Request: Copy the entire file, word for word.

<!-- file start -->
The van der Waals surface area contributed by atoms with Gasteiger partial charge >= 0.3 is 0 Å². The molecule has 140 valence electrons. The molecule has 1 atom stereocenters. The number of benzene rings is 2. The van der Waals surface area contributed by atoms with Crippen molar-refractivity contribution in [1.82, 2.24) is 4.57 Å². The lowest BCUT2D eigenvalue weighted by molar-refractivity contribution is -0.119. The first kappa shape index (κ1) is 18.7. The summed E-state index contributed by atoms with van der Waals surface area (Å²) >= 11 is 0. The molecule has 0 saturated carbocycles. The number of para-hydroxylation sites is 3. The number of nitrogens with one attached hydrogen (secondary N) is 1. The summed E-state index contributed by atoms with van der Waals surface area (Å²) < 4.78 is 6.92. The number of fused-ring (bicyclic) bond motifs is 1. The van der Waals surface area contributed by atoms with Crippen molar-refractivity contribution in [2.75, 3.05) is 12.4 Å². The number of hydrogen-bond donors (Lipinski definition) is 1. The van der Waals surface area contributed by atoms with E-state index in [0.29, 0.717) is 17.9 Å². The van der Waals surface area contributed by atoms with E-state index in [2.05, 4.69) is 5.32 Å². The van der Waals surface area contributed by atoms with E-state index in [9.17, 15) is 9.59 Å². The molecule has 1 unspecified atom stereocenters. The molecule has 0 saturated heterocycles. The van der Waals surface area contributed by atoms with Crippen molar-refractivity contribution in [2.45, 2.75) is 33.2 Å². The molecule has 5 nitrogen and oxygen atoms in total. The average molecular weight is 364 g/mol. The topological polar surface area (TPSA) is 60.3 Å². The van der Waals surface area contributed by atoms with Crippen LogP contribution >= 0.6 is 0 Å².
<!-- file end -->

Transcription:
The van der Waals surface area contributed by atoms with Gasteiger partial charge >= 0.3 is 0 Å². The molecule has 140 valence electrons. The molecule has 1 atom stereocenters. The number of benzene rings is 2. The van der Waals surface area contributed by atoms with Crippen molar-refractivity contribution in [1.82, 2.24) is 4.57 Å². The lowest BCUT2D eigenvalue weighted by molar-refractivity contribution is -0.119. The first kappa shape index (κ1) is 18.7. The summed E-state index contributed by atoms with van der Waals surface area (Å²) >= 11 is 0. The molecule has 0 saturated carbocycles. The number of para-hydroxylation sites is 3. The number of nitrogens with one attached hydrogen (secondary N) is 1. The summed E-state index contributed by atoms with van der Waals surface area (Å²) < 4.78 is 6.92. The number of fused-ring (bicyclic) bond motifs is 1. The van der Waals surface area contributed by atoms with Crippen molar-refractivity contribution in [2.75, 3.05) is 12.4 Å². The number of hydrogen-bond donors (Lipinski definition) is 1. The van der Waals surface area contributed by atoms with E-state index in [0.29, 0.717) is 17.9 Å². The van der Waals surface area contributed by atoms with E-state index in [2.05, 4.69) is 5.32 Å². The van der Waals surface area contributed by atoms with E-state index in [9.17, 15) is 9.59 Å². The molecule has 1 unspecified atom stereocenters. The molecule has 0 saturated heterocycles. The van der Waals surface area contributed by atoms with Crippen molar-refractivity contribution in [2.45, 2.75) is 33.2 Å². The molecule has 5 nitrogen and oxygen atoms in total. The average molecular weight is 364 g/mol. The topological polar surface area (TPSA) is 60.3 Å². The van der Waals surface area contributed by atoms with Crippen LogP contribution >= 0.6 is 0 Å².